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Tuesday, January 4, 2011

190 Years Ago -- William Ray Salutes the New Year Around His Stove

William Ray (1771-1827) of Onondaga County, NY (i.e. he lived, farmed, served as a magistrate, was a shopkeeper on a number of occasions, went bankrupt, edited local papers, etc., etc., in the small towns like Geneva and Auburn along what's now Highway 20 but used to be the Cherry Valley Turnpike, the main road west from Albany, on the northern edge of the Finger Lakes) was, according to the Albany Register, “a self-taught genius.”  Even if that's a bit of a steep compliment, he certainly rates as an interesting man -- author, poet, Jeffersonian Democrat, freethinker, somebody who lived a hard and varied life even including a spell of naval service where he had the misfortune to be captured by Barbary pirates (about which he wrote a wonderful account -- see and for a couple of editions; much of the text is also included with his Poems).

Anyway, he rates an entry here because, 190 years ago, he also wrote the first poem that I have found that makes it clear that stoves had begun to enter the lives of ordinary Americans, even those living in communities just a generation beyond the frontier in what Whitney Cross would remind us all to call The Burned-Over District.  [SubtitleThe Social and Intellectual History of Enthusiastic Religion in Western New York, 1800-1850 (Ithaca: Cornell Univ. Press, 1950; a great book.]  

In 1816,  he had celebrated the role of the open fireplace at the heart of the American home in entirely conventional terms.  What he wanted was “Domestic peace, a mansion tight, / Health, competence, and Fire”; and by fire he meant, unambiguously, the blazing open hearth:

When from the chilling toils of day,
The lumb'ring sled, or pleasure sleigh,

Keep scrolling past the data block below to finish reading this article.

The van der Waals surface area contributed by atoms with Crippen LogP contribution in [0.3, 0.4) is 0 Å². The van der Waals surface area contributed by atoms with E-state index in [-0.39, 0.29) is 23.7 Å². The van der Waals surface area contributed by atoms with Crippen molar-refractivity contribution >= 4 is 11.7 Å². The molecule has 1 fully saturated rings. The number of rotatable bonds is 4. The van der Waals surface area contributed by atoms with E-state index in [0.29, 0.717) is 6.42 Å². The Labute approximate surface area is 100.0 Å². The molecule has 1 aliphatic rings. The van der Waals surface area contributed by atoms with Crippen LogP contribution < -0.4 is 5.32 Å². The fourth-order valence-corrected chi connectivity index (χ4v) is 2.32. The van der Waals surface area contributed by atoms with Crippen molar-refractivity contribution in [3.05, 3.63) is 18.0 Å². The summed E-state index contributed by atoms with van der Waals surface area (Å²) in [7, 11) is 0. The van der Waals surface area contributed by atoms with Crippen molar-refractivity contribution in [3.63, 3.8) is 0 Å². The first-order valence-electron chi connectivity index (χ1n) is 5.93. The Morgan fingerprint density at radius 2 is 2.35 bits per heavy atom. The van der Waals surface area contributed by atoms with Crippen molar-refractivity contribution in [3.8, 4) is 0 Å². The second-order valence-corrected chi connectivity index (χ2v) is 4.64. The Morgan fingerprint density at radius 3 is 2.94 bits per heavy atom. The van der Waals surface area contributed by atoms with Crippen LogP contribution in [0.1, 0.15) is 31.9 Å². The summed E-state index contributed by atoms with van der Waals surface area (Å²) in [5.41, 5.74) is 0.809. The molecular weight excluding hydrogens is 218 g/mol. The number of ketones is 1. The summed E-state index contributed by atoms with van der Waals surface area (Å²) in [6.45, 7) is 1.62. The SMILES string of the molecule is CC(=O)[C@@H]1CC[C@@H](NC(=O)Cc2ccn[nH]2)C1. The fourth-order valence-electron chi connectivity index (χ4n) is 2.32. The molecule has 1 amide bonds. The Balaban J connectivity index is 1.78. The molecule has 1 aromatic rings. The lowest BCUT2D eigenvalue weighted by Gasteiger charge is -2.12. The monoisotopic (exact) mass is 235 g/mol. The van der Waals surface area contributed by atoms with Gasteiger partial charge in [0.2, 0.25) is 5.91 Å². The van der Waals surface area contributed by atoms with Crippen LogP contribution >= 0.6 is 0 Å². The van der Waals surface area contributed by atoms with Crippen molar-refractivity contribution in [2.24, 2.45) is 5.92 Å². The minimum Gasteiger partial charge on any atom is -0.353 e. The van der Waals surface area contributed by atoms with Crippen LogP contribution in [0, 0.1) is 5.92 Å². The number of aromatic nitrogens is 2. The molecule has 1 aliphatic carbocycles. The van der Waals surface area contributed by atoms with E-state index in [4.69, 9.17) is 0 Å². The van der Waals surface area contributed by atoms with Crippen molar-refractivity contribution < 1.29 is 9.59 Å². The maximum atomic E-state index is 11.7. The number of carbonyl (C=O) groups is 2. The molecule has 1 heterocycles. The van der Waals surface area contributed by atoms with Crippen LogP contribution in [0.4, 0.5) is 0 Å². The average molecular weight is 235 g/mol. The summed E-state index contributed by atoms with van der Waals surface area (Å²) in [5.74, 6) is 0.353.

We to our homes retire;
To warm our limbs, prepare our food,
How welcome is a stick of wood,
How charming is a Fire!
Men have ador'd thee, well they might,
Great source of heat! great source of light!

But five years later, stoves must have become more familiar to Ray and the readers for his occasional verse, and he had no difficulty fitting the new technology alongside the old iconic fireside in his celebrations of rural contentment and New Year's Eve hospitality, perhaps not least because of the easy sight-rhyme it offered with “love”:

Roast the spare-rib, spread the board,
Well can you the feast afford:
Call your neighb'ring plough boys in,
Wives and daughters, all akin;
Seated round the parlor stove,
Warmer than the heart of love...

Thus while round the hearth or stove
Doubly warm'd by fire and love,
While the luscious banquet flows,
Till the midnight watch-cock crows,
Think how wretched millions are,
While such blessings freemen share;

So there it is -- 190 years ago, the pleasures of sitting around the stove in the dead of winter had been added to William Ray's notion of the blessings of being an American.

If you (if there ever is a "you"...) should wish to read more about Ray, or read more of his poems, including the full texts of those excerpted above, go to his Poems, on Various Subjects: Religious, Moral, Sentimental and Humorous (Auburn, NY: U.F. Doubleday, 1821), for "Fire" (1816), p. 160 for "The Carrier of the Plough Boy [his newspaper] to His Patrons," and p. 169 for "A New-Year's Address for January 1, 1821."

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